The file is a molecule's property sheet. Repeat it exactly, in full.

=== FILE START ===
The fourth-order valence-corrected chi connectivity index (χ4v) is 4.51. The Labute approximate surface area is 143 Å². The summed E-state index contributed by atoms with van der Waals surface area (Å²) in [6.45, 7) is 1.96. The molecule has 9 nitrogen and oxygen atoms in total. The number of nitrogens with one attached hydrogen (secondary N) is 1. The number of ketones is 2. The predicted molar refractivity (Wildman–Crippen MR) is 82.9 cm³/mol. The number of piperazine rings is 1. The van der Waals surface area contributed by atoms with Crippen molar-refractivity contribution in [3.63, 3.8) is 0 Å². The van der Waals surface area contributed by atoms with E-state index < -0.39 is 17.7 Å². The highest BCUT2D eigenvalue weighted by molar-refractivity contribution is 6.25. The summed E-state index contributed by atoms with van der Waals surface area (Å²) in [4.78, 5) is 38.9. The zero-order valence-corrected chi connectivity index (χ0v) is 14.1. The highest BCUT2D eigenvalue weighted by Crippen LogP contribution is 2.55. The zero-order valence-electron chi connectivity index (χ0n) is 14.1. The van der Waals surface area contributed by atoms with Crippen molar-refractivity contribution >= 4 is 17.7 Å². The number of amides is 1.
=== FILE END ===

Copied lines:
The fourth-order valence-corrected chi connectivity index (χ4v) is 4.51. The Labute approximate surface area is 143 Å². The summed E-state index contributed by atoms with van der Waals surface area (Å²) in [6.45, 7) is 1.96. The molecule has 9 nitrogen and oxygen atoms in total. The number of nitrogens with one attached hydrogen (secondary N) is 1. The number of ketones is 2. The predicted molar refractivity (Wildman–Crippen MR) is 82.9 cm³/mol. The number of piperazine rings is 1. The van der Waals surface area contributed by atoms with Crippen molar-refractivity contribution in [3.63, 3.8) is 0 Å². The van der Waals surface area contributed by atoms with E-state index < -0.39 is 17.7 Å². The highest BCUT2D eigenvalue weighted by molar-refractivity contribution is 6.25. The summed E-state index contributed by atoms with van der Waals surface area (Å²) in [4.78, 5) is 38.9. The zero-order valence-corrected chi connectivity index (χ0v) is 14.1. The highest BCUT2D eigenvalue weighted by Crippen LogP contribution is 2.55. The zero-order valence-electron chi connectivity index (χ0n) is 14.1. The van der Waals surface area contributed by atoms with Crippen molar-refractivity contribution >= 4 is 17.7 Å². The number of amides is 1.